The first soap picture is when it was first poured into the mold... or should I say scooped. I think my first lesson was that I let the trace get way too thick; which was why I needed to use a knife to smooth off the lumpy tops. The second thing learned is that my molds are huge! This ended up being a great blessing, because I got away with only making the one batch (across two molds) and cut the bars in half after 24 hours. The second soap picture is after cutting and placing on the shoe rack I picked up at costco as my curing rack. Hurray for making all the soap in one day!
My third lesson is that the two shades of purple oxides that I tried to use to colour the soap didn't create a middle purple. Initially, I thought the bars were going to turn out a grey mud-like colour, but was very please when they started looking more tan after 24 hours. Obviously the colour the soap is at trace and the colour it is cured/curing are two different things.
I could sure get a good sense of the soap while I was cleaning up the area and tools. Not sure if I can wait the full 3 weeks to let the bars harden before I try it out in the shower!
After reviewing the initial recipe I wanted to follow and running it through a soap calculator, I realized that the little 15ml bottles of essentials oils that I had around the house just were not going to cut it if my plan was going to involve making almost 20 lbs of soap! I needed many ounces of Essential Oils, not milliliters.
I can sense that Bulk Apothecary is going to be a favourite site into the future. I ran around Winnipeg hoping to find a good price on the Rosemary and Thyme that I wanted to add to my soap... and $15-$20 for a 0.5 oz was not what I wanted to pay. Bulk Apothecary has the same size bottle for $3-$4, or 16 oz bottles (thirty times the oil) in the $40 range... hmmm, $15-$20 for a 0.5 oz or $40-$50 for 16 oz... an easy decision!
This time, knowing that there should only be one box, I had the package delivered to Mike's Parcel Pickup. While it cost $30 in gas, that was far cheaper than paying UPS $50-$70, and much quicker than waiting and running around to do the self-clearing.
While I was placing an order anyway, I added some other oils that I want to try in the next soap recipe batches for their aromatherapy qualities, soap exfoliants (seeds), soap colouring sample kit (oxides), oils I didn't have to complete my own "thieves oil" blend, caps meant to get for my bottles from the last order, and some books on this new hobby.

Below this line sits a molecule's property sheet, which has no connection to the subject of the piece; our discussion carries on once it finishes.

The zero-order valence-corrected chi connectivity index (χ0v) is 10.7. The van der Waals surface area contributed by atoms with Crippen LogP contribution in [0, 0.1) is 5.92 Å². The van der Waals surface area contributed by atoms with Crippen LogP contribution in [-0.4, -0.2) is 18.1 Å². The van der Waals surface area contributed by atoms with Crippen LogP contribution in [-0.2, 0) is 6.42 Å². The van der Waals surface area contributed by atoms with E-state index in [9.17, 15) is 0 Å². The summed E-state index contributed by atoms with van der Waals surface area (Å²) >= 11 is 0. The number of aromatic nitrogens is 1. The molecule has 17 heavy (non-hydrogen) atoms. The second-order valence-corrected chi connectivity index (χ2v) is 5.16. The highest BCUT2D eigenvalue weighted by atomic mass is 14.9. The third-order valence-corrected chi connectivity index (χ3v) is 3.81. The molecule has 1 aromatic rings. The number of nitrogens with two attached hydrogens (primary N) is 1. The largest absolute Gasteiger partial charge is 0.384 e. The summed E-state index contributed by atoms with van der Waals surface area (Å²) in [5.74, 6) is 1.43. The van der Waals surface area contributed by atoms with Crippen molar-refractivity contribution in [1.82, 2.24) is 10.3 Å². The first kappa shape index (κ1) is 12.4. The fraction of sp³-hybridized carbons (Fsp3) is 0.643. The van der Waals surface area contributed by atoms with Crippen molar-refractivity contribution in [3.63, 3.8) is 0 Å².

My first order from Bulk Apothecary arrived today! The intention of this order was to set the stage for making household cleaning products, shampoo, soap, body sprays, lotions, lip balms, etc... and containers to hold them in.
This order consisted of:
Unfortunately, I had some lessons to learn with this order:
There are plenty of horror stories about working with lye. The common theme is to give it the proper attention and respect that it deserves if you are wanting to be a soap maker, because after all you must have lye to make soap.
Thank You Marie!
When the recipe I was following mentioned that essential oils was optional, I mostly ignored that figuring "why wouldn't I want to add a scent?" While the recipe mentioned Tea Tree oil as a good option for men, the first extract I grabbed from the cupboard was peppermint, and went with it.
Lesson #1: Peppermint is not a good choice for a deodorant. I never clued into past experiences where peppermint caused a nice heating effect when used as an aches-rub, and never expected that I might be inviting a heat rash which took only 2 days to bloom.
Lesson #2: Sometimes essential oils just need to be eliminated. Trying Tea Tree oil as the recipe had originally suggested next definitely helped reduce the heat rash, but irritation persisted. At this point I wasn't sure if the recipe proportions would need to be played with, or an ingredient eliminated. Thankfully, i found my answer in Divine Ms D's blog where she shared the fact that she had to eliminate essential oils for the same issue I was facing.
While I am finally finding the irritation to be finally subsiding, I may try the recipe she follows (if I'm not happy with the ultimate results) as the proportions are different from mine.
Thank you Divine Ms D for sharing on your Paleo Sistah blog!